Systematic review with meta-analysis: environmental and dietary differences of inflammatory bowel disease in Eastern and Western populations

Min Zhao, Rui Feng, Shomron Ben-Horin, Xiaojun Zhuang, Zhenyi Tian, Xiaozhi Li, Ruiqi Ma, Ren Mao, Yun Qiu*, Minhu Chen*

*Corresponding author for this work

Research output: Contribution to journalReview articlepeer-review

Abstract

Background: While the incidence of inflammatory bowel disease (IBD) has stabilised in the West, it is still increasing in several newly industrialised countries. Aims: To investigate whether the environmental and dietary risk factors for IBD differ between Eastern and Western populations. Methods: We systematically searched PubMed, Embase, and Web of Science for studies published from inception through June 30, 2020. Data were pooled using a random effects model. Results: Overall, 255 studies were assessed. We identified 25 risk factors for IBD, seven of which were noted in both Eastern and Western populations: family history of Crohn's disease [CD] or ulcerative colitis [UC], former smoking (CD/UC), smoking (CD), appendicectomy (CD), tonsillectomy (CD), meat and meat products (CD), and vitamin D deficiency (UC). The remaining factors, including urban living, current smoking, antibiotics, oral contraceptives, caesarean section, isotretinoin, total energy, fat, cholesterol, fatty acids and their sub-classifications, eggs, and soft drinks, were associated with an increased risk of IBD in Western or Eastern populations only. We identified 21 protective factors for IBD, among which eight were common in the East and West: farm animals (CD/UC), Helicobacter pylori infection (CD/UC), multiple births (CD), physical activity (CD), history of breastfeeding (CD), pets (UC), current smoking (UC), and coffee intake (UC). Ten factors conferred protection against IBD in Western populations only, whereas eight factors conferred protection against IBD in Eastern populations only. Conclusions: Numerous environmental and dietary factors influenced the development of IBD in both Western and Eastern populations, whereas certain factors influenced IBD risk differently in these populations.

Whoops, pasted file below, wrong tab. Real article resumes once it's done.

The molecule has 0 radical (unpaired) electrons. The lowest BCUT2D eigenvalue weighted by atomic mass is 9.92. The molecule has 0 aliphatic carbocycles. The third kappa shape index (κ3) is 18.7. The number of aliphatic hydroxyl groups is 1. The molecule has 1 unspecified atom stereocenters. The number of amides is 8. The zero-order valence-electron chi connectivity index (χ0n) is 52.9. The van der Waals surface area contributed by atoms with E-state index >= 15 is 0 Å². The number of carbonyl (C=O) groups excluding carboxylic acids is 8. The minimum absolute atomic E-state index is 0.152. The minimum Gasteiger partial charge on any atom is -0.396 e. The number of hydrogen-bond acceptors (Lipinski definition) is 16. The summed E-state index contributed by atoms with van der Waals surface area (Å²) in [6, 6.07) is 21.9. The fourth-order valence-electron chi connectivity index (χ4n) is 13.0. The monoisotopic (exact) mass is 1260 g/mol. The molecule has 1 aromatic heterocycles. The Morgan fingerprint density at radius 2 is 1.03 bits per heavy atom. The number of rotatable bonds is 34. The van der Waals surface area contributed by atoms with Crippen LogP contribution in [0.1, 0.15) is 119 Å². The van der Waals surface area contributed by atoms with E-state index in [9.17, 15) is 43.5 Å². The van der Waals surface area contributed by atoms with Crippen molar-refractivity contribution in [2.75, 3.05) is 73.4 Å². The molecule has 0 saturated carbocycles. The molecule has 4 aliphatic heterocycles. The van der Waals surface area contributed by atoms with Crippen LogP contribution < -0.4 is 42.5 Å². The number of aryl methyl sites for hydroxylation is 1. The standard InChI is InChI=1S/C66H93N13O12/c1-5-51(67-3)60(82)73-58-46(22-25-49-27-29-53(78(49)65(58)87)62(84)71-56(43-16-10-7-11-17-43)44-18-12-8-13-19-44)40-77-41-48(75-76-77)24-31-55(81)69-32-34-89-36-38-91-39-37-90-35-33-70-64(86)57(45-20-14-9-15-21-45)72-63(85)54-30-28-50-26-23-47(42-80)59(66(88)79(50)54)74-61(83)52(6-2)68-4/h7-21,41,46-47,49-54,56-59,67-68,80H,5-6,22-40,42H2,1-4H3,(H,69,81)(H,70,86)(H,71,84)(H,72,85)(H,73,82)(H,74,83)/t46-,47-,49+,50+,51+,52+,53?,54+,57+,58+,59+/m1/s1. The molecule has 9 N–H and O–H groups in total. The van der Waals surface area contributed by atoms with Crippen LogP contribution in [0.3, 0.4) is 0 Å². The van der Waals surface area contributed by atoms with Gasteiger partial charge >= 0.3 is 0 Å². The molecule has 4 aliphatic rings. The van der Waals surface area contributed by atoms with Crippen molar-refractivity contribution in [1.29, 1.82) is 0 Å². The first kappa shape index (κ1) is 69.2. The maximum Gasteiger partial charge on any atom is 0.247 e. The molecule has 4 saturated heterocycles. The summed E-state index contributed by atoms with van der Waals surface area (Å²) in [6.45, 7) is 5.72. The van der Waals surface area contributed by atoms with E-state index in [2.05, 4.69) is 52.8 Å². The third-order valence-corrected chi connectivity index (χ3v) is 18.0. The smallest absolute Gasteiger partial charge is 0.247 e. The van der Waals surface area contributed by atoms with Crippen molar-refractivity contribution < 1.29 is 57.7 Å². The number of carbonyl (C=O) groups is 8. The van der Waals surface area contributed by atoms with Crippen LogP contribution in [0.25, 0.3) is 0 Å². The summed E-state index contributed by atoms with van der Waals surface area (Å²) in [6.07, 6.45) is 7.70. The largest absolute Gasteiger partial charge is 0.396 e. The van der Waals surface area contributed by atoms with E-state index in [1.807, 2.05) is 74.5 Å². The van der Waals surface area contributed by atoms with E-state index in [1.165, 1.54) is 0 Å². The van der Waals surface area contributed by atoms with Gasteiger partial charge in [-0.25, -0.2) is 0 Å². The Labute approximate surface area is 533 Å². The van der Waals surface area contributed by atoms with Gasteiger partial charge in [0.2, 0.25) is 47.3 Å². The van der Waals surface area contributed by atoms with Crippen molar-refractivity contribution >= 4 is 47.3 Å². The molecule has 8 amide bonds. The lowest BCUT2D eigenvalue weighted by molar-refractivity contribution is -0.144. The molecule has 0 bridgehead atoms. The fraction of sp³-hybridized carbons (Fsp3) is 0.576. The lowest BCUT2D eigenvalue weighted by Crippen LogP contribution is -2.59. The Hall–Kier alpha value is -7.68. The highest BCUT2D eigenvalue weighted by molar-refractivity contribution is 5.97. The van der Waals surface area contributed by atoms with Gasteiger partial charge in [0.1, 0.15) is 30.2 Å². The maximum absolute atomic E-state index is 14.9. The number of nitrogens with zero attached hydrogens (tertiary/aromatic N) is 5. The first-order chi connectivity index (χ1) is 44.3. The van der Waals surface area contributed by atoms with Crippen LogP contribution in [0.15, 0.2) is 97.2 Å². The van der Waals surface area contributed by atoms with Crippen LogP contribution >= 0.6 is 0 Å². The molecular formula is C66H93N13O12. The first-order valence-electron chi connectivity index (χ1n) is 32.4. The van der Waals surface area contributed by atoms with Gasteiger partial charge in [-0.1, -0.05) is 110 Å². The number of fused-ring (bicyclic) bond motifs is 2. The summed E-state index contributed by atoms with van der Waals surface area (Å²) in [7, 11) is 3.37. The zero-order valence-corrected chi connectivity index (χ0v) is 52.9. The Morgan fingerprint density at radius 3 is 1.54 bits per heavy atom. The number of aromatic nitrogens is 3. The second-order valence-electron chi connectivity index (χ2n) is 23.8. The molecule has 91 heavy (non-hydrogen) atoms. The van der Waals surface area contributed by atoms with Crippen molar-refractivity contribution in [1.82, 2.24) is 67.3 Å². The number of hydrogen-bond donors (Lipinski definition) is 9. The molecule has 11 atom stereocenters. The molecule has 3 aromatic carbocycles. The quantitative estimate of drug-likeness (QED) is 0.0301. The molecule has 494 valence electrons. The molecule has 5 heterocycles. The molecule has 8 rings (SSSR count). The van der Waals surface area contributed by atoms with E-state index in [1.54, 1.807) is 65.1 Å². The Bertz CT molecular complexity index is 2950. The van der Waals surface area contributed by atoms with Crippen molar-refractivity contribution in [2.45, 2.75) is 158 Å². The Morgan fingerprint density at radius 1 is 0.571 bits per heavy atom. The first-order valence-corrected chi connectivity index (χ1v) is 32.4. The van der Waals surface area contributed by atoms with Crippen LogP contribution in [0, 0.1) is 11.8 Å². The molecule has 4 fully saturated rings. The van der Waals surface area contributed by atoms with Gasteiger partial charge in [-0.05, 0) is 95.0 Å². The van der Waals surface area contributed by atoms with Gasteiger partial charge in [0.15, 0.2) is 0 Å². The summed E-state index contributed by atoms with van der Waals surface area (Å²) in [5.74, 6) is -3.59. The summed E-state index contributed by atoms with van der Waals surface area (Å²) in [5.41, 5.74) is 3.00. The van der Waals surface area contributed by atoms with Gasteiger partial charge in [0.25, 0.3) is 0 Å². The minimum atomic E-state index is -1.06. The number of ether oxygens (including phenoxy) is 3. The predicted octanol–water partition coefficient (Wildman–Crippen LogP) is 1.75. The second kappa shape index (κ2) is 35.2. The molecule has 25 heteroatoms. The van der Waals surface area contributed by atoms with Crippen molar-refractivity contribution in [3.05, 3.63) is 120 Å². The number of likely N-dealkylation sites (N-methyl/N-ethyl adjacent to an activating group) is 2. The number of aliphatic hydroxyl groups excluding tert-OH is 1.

Original languageEnglish
Pages (from-to)266-276
Number of pages11
JournalAlimentary Pharmacology and Therapeutics
Volume55
Issue number3
DOIs
StatePublished - Feb 2022

Funding

FundersFunder number
Young Teacher Development Program of Sun Yat-sen University
Young Teacher Development Program of Sun Yat‐sen University19ykpy77
Leona M. and Harry B. Helmsley Charitable Trust2019PG‐CD018
National Natural Science Foundation of China81630018, 81870384

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